EP&L analysis gives Kering critical new business insightsJune 2015
A pioneering environmental impact report is being shared worldwide by Kering, the French holding company for global fashion and sportswear brands, including Gucci, Balenciaga and Puma.
Kering’s Environmental Profit and Loss Account (EP&L) measures the effects within its own operations and across its supply chains – and calculates them financially.
The company hopes that sharing the report will encourage corporations to understand their impact on natural resources and encourage take-up of the Natural Capital Protocol, being published next year as a guide to evaluate that impact.
Kering, which had €10bn ($11.1bn, £7.1bn) revenues last year, envisages its report enabling better decision-making so that companies can reduce their environmental impact and react to supply chain changes, such as fluctuations in raw material quality and availability.
This could produce better strategies underpinning more resilient business in an atmosphere of environmental challenges triggered by climate change, says the company.
The Kering report measures greenhouse gas emissions, water use, air and water pollution, land use changes and waste created by its offices, transport and retail activities within the group and in its supply chain.
The company is already concentrating on improving its manufacturing processes and the efficiency of its stores and other bases and transport.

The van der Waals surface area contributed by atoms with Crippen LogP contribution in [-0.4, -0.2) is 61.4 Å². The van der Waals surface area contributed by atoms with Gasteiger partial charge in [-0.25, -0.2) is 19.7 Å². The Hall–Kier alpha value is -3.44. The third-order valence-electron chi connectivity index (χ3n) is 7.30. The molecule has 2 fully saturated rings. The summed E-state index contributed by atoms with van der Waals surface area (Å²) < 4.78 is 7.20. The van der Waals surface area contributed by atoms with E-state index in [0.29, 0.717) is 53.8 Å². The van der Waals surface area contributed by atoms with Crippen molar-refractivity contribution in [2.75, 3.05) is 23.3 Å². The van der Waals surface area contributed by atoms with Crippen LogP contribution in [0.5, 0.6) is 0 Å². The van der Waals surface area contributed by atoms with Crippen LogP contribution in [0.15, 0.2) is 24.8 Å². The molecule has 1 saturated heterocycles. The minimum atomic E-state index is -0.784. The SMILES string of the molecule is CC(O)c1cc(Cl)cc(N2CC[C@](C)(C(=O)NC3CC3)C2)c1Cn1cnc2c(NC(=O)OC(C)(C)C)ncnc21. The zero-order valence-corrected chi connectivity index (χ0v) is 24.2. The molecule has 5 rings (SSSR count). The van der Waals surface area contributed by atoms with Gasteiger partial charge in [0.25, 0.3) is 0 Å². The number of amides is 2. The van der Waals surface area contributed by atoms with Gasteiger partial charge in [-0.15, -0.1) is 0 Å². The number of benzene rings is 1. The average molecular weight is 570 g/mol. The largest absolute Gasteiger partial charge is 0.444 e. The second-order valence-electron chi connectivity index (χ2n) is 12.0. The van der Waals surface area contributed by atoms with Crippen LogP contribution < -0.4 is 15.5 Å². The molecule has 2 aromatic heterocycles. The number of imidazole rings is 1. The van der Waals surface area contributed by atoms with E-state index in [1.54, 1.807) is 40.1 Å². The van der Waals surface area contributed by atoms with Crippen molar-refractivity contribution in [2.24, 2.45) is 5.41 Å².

It says that without the measures outlined in the report the effects would have been 40% greater.
The report records that 93% of total environmental impact is within the supply chain and more than half of it involves raw material production. It says 35% is produced by greenhouse gas and 27% from land use.
Among the materials used, 35% of the impact is from leather and 17% from cotton.
Marie-Claire Daveu, Kering’s chief sustainability officer and head of international institutional affairs, said: “The EP&L analysis provides us with critical new insights into our business, highlighting where we can design and implement innovative solutions to mitigate our environmental impact, while creating new business opportunities.
“At Kering we believe that it is important to be transparent with our peers and stakeholders as it is only through collaboration that we will be able to scale sustainability solutions and make a difference beyond our own business and supply chains, for society and nature more broadly.”
Richard Branson, the Virgin Group founder, commented: “Businesses that measure and value their true impacts have a better chance of mitigating increasing environmental risks and unleashing the innovation urgently needed to hasten the transition to a net zero emissions economy by 2050.”
Peter Bakker, president of the World Business Council for Sustainable Development, said Kering was “paving the way forward”.
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